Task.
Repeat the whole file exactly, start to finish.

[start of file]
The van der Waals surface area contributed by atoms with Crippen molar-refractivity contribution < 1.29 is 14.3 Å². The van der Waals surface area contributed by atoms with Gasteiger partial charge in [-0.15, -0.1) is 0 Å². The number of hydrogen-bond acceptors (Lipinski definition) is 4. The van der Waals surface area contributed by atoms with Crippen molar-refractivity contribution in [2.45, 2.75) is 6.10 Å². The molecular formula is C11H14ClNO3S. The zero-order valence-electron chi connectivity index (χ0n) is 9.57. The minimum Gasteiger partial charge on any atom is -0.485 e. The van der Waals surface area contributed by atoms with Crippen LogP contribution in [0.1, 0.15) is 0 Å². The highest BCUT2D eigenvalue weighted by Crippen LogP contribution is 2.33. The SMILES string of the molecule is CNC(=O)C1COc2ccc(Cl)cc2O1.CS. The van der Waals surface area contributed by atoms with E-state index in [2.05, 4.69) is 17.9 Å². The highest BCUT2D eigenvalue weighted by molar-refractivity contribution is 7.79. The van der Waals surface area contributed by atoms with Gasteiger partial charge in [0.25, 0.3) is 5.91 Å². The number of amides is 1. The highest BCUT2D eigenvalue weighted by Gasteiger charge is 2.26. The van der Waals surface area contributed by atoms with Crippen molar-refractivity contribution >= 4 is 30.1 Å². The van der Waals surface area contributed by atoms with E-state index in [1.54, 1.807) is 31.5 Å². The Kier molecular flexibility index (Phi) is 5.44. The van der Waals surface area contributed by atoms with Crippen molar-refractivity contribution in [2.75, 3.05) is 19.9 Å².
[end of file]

The van der Waals surface area contributed by atoms with Crippen molar-refractivity contribution < 1.29 is 14.3 Å². The van der Waals surface area contributed by atoms with Gasteiger partial charge in [-0.15, -0.1) is 0 Å². The number of hydrogen-bond acceptors (Lipinski definition) is 4. The van der Waals surface area contributed by atoms with Crippen molar-refractivity contribution in [2.45, 2.75) is 6.10 Å². The molecular formula is C11H14ClNO3S. The zero-order valence-electron chi connectivity index (χ0n) is 9.57. The minimum Gasteiger partial charge on any atom is -0.485 e. The van der Waals surface area contributed by atoms with Crippen LogP contribution in [0.1, 0.15) is 0 Å². The highest BCUT2D eigenvalue weighted by Crippen LogP contribution is 2.33. The SMILES string of the molecule is CNC(=O)C1COc2ccc(Cl)cc2O1.CS. The van der Waals surface area contributed by atoms with E-state index in [2.05, 4.69) is 17.9 Å². The highest BCUT2D eigenvalue weighted by molar-refractivity contribution is 7.79. The van der Waals surface area contributed by atoms with Gasteiger partial charge in [0.25, 0.3) is 5.91 Å². The number of amides is 1. The highest BCUT2D eigenvalue weighted by Gasteiger charge is 2.26. The van der Waals surface area contributed by atoms with Crippen molar-refractivity contribution >= 4 is 30.1 Å². The van der Waals surface area contributed by atoms with E-state index in [1.54, 1.807) is 31.5 Å². The Kier molecular flexibility index (Phi) is 5.44. The van der Waals surface area contributed by atoms with Crippen molar-refractivity contribution in [2.75, 3.05) is 19.9 Å².